Antigen Recognition by Lymphocytes
   • A single B cell or T cell has about 100,000 identical antigen receptors
   • All antigen receptors on a lymphocyte recognize the same epitope, or antigenic
       determinant, on an antigen
   • B cells give rise to plasma cells, which secrete proteins called antibodies or
The Antigen Receptors of B Cells and T Cells
   • B cell receptors bind to specific, intact antigens
   • Secreted antibodies (immunoglobulins) are free floating B cell receptors
   • T cells can bind to an antigen that is free or on the surface of a pathogen
   • T cells bind to antigen fragments presented on a host cell-surface proteins- MHC
The Role of the MHC
   • In infected cells, MHC molecules bind and transport antigen fragments to the cell
       surface, a process called antigen presentation
   • A nearby T cell can then detect the antigen fragment displayed on the cell’s surface
   • Class I MHC molecules- display peptide antigens to cytotoxic T cells
   • Class II MHC molecules- located on dendritic cells, macrophages, and B cells. These are
       antigen-presenting cells that display antigens to cytotoxic T cells and helper T cells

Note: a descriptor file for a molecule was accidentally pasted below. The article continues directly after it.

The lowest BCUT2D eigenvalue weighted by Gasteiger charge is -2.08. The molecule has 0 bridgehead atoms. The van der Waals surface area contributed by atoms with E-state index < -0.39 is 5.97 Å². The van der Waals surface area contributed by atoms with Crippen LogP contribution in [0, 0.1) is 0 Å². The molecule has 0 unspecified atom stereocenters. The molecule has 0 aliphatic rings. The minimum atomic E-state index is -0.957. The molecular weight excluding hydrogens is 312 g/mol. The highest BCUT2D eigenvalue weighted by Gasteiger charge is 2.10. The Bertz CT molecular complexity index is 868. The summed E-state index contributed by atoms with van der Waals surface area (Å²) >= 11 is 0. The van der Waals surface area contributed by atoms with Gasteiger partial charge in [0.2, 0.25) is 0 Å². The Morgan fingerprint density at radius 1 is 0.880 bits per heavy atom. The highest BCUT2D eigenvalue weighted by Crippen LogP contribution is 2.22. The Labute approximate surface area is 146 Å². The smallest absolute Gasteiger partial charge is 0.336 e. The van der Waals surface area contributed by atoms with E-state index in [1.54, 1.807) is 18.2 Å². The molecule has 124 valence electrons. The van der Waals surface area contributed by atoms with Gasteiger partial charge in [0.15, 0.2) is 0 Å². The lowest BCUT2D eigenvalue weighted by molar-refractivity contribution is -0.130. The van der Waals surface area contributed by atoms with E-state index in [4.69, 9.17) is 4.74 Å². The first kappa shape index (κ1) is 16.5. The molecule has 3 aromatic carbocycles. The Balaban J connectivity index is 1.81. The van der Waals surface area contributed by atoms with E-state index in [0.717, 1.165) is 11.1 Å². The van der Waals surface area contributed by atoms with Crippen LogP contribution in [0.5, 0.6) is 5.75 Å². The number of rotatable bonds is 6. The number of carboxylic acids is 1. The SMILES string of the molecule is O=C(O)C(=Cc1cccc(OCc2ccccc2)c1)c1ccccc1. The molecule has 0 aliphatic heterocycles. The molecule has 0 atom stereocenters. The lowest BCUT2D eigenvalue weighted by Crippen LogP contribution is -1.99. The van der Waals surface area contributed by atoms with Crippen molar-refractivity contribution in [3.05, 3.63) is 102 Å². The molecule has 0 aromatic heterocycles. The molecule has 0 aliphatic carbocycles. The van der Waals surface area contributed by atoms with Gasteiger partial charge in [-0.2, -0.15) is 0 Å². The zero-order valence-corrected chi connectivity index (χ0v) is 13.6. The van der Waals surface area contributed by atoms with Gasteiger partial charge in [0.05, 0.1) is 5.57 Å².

Lymphocyte Development
Origin of Self-Tolerance
   • As lymphocytes mature in bone marrow or the thymus, they are tested for self-
       reactivity and destroyed if they test positive
Amplifying Lymphocytes by Clonal Selection
   • The binding of a lymphocyte to an antigen induces the lymphocyte to divide rapidly-
       clonal selection
   • Two types of clones are produced: short-lived activated effector cells and long-lived
       memory cells
Primary vs Secondary immune response
   • The first exposure to a specific antigen represents the primary immune response
   • During this time, effector B cells called plasma cells are generated, and T cells are
       activated to their effector forms
   • In the secondary immune response, memory cells facilitate a faster response
Acquired immunity defends against infection of body cells and fluids
   • Humoral immune response (extracellular pathogens) involves activation and clonal
       selection of B cells, resulting in production of secreted antibodies
   • Cell-mediated immune response (intercellular pathogens and cancer) involves
       activation and clonal selection of cytotoxic T cells
   • Helper T cells aid both responses
Helper T Cells: A Response to Nearly All Antigens
   • A surface protein called CD4 binds the class II MHC molecule
   • This binding keeps the helper T cell joined to the antigen-presenting cell while activation